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Ghostly Glossary

From The Parapsychology Foundation
Term introduced into parapsychology by Charles Richet to describe the “exteriorized substance” produced out of the bodies of some physical mediums and from which materializations are sometimes formed. [From the Greek ektos, “outside,” + plasma, “something formed or molded”]
The mechanical device employed in the technique which known as electroencephalography.
A technique for amplifying and recording the fluctuations in electrical voltage in a living brain using electrodes attached to key positions on the person’s head; this technique has proved to be particularly important for sleep-research (and thus also for research on dream-telepathy), where characteristic brain waves have been identified and related to the successive stages of sleep. [From the Greek enkephalos, “the brain,” derived from en, “within,” + kephale, “the head,” + graphein, “to write”]
Phenomena first reported by Raymond Bayless and popularized by Konstantin Raudive, consisting of sounds said to be the faint voices of deceased individuals, recorded on previously
unused magnetic tapes.
See Extrasensory Perception.
A special deck of cards, developed by perceptual psychologist Karl Zener for use by J. B. Rhine in tests of extrasensory perception: a standard pack contains 25 cards, each portraying one of five symbols — circle, cross, square, star or wavy lines. Also called Zener cards.
Expression coined by Rhea White (see, for example, 1994, p. 5) as “an umbrella term for many types of experience generally considered to be psychic, mystical, encounter-type experiences, death-related experiences, and experiences at the upper end of the normal range, such as creative inspiration, exceptional human performance, as in sports, literary and aesthetic experiences, and the experience of falling in love.”
An experimental outcome which results not from manipulation of the variable of interest per se, but rather from some aspect of the particular experimenter’s behavior, such as unconscious communication to the subjects, or possibly even a psi-mediated effect working in accord with the experimenter’s desire to confirm some hypothesis.
The acquisition of information about, or response to, an external event, object or influence (mental or physical; past, present or future) otherwise than through any of the known sensory channels; used by J. B. Rhine to embrace such phenomena as telepathy, clairvoyance and precognition; there is some difference of opinion as whether the term ought to be attributed to Rhine, or to Gustav Pagenstecher or Rudolph Tischner, who were using the German equivalent aussersinnliche Wahrehmung as early as the 1920s. [From the Latin extra, “outside of,” + sensory]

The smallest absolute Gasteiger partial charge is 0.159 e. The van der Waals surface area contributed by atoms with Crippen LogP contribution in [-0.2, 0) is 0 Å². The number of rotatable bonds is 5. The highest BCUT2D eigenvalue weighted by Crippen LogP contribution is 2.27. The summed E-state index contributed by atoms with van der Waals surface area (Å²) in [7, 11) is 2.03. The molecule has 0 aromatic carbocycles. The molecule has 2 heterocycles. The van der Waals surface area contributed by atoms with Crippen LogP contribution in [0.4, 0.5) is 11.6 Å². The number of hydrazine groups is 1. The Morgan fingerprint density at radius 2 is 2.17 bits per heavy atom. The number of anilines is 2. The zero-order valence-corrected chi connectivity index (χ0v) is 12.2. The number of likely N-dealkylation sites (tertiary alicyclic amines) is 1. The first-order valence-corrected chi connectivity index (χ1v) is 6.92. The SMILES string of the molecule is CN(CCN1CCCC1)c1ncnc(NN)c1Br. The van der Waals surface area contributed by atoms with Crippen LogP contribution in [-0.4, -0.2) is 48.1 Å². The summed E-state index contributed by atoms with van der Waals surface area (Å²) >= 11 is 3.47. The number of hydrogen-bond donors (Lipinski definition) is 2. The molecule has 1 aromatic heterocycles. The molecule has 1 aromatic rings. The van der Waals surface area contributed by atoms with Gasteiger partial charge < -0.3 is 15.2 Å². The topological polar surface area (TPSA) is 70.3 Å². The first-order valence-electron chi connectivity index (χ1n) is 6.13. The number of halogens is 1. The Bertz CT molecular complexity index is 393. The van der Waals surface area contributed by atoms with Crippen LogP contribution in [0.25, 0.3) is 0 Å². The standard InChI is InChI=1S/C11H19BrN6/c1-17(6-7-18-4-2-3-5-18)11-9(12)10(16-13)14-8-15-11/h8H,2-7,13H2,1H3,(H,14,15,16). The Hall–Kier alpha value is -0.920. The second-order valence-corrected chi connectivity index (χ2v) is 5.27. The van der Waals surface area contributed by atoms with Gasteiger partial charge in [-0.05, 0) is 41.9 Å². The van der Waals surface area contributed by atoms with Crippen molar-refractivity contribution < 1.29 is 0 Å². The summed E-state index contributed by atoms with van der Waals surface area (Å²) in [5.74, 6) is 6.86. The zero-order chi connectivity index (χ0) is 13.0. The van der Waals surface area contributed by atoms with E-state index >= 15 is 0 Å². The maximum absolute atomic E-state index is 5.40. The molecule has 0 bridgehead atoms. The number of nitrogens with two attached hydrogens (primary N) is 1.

See Healing, Psychic.
A personality construct first described by Sheryl Wilson and Theodore Barber (1983, p. 340) to refer to a small percentage of the population “who fantasize a large part of the time, [and] who typically ‘see,’ ‘hear,’ ‘smell,’ ‘touch’ and fully experience what they fantasize”; such persons tend to be able to hallucinate voluntarily, to be excellent hypnotic subjects, to have vivid memories of their life experiences, and to report experiencing parapsychological phenomena.
Term referring to a special type of environment (or the technique for producing it) consisting of homogenous, unpatterned sensory stimulation: audiovisual ganzfeld may be accomplished by placing translucent hemispheres (for example, halved ping-pong balls) over each eye of the subject, with diffused light (frequently red in hue) projected onto them from an external source, together with the playing of unstructured sounds (such as “white” or “pink” noise) into the ears, and generally with the person in a state of bodily comfort; the consequent deprivation of patterned sensory input is said to be conducive to introspection of inwardly-generated impressions, some of which may be extra-sensory in origin. [From the German for “entire field”]

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